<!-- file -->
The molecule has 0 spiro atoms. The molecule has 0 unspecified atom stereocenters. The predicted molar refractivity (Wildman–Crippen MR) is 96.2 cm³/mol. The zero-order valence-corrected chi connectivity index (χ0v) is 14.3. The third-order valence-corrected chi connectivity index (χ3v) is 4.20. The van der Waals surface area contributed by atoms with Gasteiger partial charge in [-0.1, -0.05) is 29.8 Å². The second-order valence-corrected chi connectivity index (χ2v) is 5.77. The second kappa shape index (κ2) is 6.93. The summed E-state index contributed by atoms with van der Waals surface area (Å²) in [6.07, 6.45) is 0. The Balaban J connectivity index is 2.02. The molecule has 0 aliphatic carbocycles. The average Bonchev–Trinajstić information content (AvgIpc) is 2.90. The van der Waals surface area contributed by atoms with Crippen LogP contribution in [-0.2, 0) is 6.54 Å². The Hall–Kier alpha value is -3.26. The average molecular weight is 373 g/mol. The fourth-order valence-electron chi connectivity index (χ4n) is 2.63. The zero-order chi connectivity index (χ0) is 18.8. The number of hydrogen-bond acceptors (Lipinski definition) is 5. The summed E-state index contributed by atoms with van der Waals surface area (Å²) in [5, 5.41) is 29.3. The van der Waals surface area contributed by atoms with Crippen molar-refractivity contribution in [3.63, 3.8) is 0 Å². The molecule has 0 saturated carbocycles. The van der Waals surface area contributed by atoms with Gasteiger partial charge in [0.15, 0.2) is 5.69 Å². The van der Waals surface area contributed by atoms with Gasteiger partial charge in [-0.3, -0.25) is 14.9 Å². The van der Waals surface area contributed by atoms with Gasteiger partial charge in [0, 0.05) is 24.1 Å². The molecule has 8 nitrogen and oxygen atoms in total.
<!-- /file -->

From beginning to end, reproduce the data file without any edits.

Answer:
The molecule has 0 spiro atoms. The molecule has 0 unspecified atom stereocenters. The predicted molar refractivity (Wildman–Crippen MR) is 96.2 cm³/mol. The zero-order valence-corrected chi connectivity index (χ0v) is 14.3. The third-order valence-corrected chi connectivity index (χ3v) is 4.20. The van der Waals surface area contributed by atoms with Gasteiger partial charge in [-0.1, -0.05) is 29.8 Å². The second-order valence-corrected chi connectivity index (χ2v) is 5.77. The second kappa shape index (κ2) is 6.93. The summed E-state index contributed by atoms with van der Waals surface area (Å²) in [6.07, 6.45) is 0. The Balaban J connectivity index is 2.02. The molecule has 0 aliphatic carbocycles. The average Bonchev–Trinajstić information content (AvgIpc) is 2.90. The van der Waals surface area contributed by atoms with Crippen LogP contribution in [-0.2, 0) is 6.54 Å². The Hall–Kier alpha value is -3.26. The average molecular weight is 373 g/mol. The fourth-order valence-electron chi connectivity index (χ4n) is 2.63. The zero-order chi connectivity index (χ0) is 18.8. The number of hydrogen-bond acceptors (Lipinski definition) is 5. The summed E-state index contributed by atoms with van der Waals surface area (Å²) in [5, 5.41) is 29.3. The van der Waals surface area contributed by atoms with Crippen molar-refractivity contribution in [3.63, 3.8) is 0 Å². The molecule has 0 saturated carbocycles. The van der Waals surface area contributed by atoms with Gasteiger partial charge in [0.15, 0.2) is 5.69 Å². The van der Waals surface area contributed by atoms with Gasteiger partial charge in [-0.3, -0.25) is 14.9 Å². The van der Waals surface area contributed by atoms with Gasteiger partial charge in [0, 0.05) is 24.1 Å². The molecule has 8 nitrogen and oxygen atoms in total.